Pick Of The Month

Wolff & Byrd, Counselors of the Macabre: Batton Lash has just kicked off a bimonthly comic about two lawyers who handle supernatural cases. Each issue features a self-contained story, and the premiere issue contains an introduction for readers new to the characters.

Tom Palmer Jr. is a New Jersey-based writer who will hopefully get to hang out with Matt, Brian, Dan, and Todd this summer.

Tom’s Recommended Reading

Wandering Star: Currently, six issues of this 12-issue series have been published. (The seventh should be out in May.) Issues #1 and #3 are already in their second printings. Wood plans to keep all of the issues available until a paperback collection is printed. Individual issues cost $2 each, and a subscription to all 12 books costs $24. To help defray printing costs, Wood has also published a limited-edition print (only 500 copies) for $10. All of these can be ordered from: Pen & Ink Comics, P.O. Box 549, El Centro, CA 92244-0549.

Darklight: After the projected conclusion of Wandering Star in March 1995, Wood will begin publishing her next series. This comic will premiere in July 1995 and run for 25 issues, probably on a monthly schedule. It would probably be a good idea to wait until Wood finishes Wandering Star before placing any orders for this comic.

Rhudiprrt, Prince of Fur: Wood drew five issues of this comic, which was written by Dwight R. Decker and published by MU Press. There might still be copies available from the publisher, so drop a note to MU Press at 4731 Roosevelt Way NE, Seattle, WA 98105.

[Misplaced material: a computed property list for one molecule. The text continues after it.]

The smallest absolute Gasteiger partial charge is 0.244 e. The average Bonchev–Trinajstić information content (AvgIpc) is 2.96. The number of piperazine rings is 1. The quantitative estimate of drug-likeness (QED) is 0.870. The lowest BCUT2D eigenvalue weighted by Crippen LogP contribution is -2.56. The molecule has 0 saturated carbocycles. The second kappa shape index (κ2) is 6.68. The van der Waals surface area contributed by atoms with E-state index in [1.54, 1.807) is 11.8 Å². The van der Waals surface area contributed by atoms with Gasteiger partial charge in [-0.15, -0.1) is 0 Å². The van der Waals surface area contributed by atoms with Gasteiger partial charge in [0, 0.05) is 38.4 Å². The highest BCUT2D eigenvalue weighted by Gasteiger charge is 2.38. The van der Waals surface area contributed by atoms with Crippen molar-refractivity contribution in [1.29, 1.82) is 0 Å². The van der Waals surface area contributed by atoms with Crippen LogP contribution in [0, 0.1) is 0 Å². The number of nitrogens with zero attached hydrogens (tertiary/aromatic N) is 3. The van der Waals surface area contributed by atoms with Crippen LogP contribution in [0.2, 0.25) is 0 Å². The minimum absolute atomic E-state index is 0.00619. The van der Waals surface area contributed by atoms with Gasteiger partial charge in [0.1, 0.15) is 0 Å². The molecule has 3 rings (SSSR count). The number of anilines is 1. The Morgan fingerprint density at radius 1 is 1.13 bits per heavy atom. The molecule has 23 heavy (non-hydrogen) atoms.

That just about covers all of Teri Wood’s work, except for the small press version of Wandering Star and The Cartoonist strip, which ran in Amazing Heroes. The following titles are current comics which deserve some attention.

Acme Novelty Library: Chris Ware has a unique style which recalls classic comic strips and animation, but his stories deal with themes of modern angst and hopelessness. The first issue focused on Jimmy Corrigan, the “Smartest Kid in the World,” and featured beautiful, highly detailed, full-color art in a small format. The second issue deals with the adventures of Quimby the Mouse in a series of tabloid-sized black-and-white strips.

The Manly World of Lloyd Llewellyn: This hefty hardcover, limited to 2,000 copies, collects every single story featuring Lloyd Llewellyn, from his debut in a preview in Love & Rockets to recent strips printed in Eightball. There is also a section devoted to sketches and other miscellaneous items. Each copy is signed by creator Dan Clowes, and there are no plans to reprint this material for a long time.

Tom Palmer Jr
Tom Palmer Jr. is a writer/editor/web developer. He also once had a job filling perfume bottles on an assembly line.